The main partners usually have an ownership interest in the company. They have usually been with the company for a longer period of time and are the ones with the most experience. As primary partners, they help the CEO make leadership decisions for the company. Core partners care about the company's vision, future and overall strategy. They will also have long-lasting relationships with key partners, making them incredibly valuable for core operations and business development.
Usually, core partners aren't working hard on their computers, working on customer projects. On a daily basis, they may attend a conference or even be on the golf course. Not only to improve your swing, but also to build relationships and business flow. You'll notice that the higher you go up the organization chart, the fewer people are involved in delivering the work. At this level, the organization focuses on relationships, partnerships, intellectual leadership, vision, and strategy.
Partners are there to support the company's vision. They are also involved in customer projects, but not as directly. They are usually more responsible for oversight, relationship management, and some presentations. Partners are also involved in creating new businesses. However, they may participate in other aspects of the business depending on their specific area of expertise (such as technology).
In larger companies, partners can also organize their teams in specific industrial areas, such as technology, the environment, manufacturing, etc. Junior partners are much more involved in customer work and delivery. You won't always find them rolling up their sleeves crammed into data and research. But don't be surprised if it does. They actively participate in conversations and presentations with customers. They receive guidance and training from senior partners, and most of them aim to move up the organization.
They monitor deadlines and schedule. They ensure that everyone is on track to successfully deliver the project to the client. In this position, you'll often find people with project management experience. However, they don't make key decisions without talking to partners who are related to the project. Consultants and analysts are the ones who delve into the data.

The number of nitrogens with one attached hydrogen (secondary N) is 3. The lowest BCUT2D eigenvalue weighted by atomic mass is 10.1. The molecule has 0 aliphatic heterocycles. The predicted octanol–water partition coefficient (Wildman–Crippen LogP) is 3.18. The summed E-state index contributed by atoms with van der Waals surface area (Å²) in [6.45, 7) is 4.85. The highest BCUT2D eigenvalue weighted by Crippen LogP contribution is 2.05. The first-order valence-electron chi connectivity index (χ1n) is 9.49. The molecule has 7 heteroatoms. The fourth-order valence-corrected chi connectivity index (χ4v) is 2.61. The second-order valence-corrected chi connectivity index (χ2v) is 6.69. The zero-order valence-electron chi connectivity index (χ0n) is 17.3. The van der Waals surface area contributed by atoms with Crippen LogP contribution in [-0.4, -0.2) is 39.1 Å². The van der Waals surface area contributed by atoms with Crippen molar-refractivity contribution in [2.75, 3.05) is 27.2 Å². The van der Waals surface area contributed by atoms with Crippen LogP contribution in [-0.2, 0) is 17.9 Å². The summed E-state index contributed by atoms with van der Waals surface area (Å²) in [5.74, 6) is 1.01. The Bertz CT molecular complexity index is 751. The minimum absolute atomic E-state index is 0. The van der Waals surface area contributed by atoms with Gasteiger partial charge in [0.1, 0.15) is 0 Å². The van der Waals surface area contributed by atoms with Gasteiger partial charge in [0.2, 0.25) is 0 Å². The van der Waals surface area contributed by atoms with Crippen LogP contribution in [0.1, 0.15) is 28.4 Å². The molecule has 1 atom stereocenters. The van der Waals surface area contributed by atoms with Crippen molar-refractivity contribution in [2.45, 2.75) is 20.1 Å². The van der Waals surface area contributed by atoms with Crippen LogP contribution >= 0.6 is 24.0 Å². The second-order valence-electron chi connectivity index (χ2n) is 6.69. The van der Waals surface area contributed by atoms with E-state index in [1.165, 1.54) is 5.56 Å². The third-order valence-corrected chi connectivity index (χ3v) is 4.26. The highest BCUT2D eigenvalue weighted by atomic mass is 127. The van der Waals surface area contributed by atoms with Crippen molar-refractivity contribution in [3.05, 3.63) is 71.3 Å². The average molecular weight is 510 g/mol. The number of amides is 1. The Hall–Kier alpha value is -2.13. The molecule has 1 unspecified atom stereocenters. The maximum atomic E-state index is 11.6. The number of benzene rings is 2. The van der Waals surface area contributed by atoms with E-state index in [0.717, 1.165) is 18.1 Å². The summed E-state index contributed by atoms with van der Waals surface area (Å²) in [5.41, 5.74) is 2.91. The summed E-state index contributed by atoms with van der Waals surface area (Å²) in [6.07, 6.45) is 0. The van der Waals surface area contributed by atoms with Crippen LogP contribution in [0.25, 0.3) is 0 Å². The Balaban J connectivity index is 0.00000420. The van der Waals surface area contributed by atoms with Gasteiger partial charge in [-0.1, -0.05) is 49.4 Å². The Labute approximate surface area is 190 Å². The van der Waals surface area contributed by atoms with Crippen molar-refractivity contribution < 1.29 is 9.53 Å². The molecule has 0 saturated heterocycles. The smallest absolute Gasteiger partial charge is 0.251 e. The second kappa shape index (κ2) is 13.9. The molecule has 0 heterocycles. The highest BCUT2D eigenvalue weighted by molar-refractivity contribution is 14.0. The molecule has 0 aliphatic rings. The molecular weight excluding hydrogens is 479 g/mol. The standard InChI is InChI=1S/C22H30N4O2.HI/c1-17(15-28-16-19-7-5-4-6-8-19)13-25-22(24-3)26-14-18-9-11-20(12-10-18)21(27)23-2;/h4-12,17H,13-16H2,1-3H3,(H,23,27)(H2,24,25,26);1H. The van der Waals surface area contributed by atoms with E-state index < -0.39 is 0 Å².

They are collecting the slides and all the information needed to analyze the customer situation. They will present this information to the partners involved in the project, hold discussions, and then decide what are the recommendations for the client and what are the optimal next steps. Sales are often a key role played by partners at all levels of the company. It is an integrated function led by the company's key partners, due to the importance of relationships in the consulting industry. Many partners, especially the more experienced ones, have an assistant or support staff to help them keep abreast of business development (think follow-up).
In boutique firms, the CEO is usually responsible for most sales and business development. Eventually, they could hire a person dedicated to sales and business development and form a team for that. As a result, single-member LLCs are often the best option for individual consultants. The work you are going to do for other companies is directly related to you, and can easily be attributed to an error on your part. Not having your personal assets involved will make the job less stressful. But either way, consider buying professional liability insurance to protect yourself in the event of legal liability.
You can be the sole owner or you can have partners. As in the case of a sole proprietorship, taxes are processed on Schedule C of your personal tax return. Your personal assets are protected against creditors or in the event of a lawsuit. Understand that you have a variety of options for your business when it comes to choosing your structure; choosing the structure of your business comes down to what works best for you.
There are no complex legal requirements for setting up a sole proprietorship, but this type of company also doesn't offer the same protections that an LLC or other formal business structure can provide. While these four options are the main types of business structures that will apply to you, trust structures and not-for-profit organizations also exist, but consultants don't usually use them.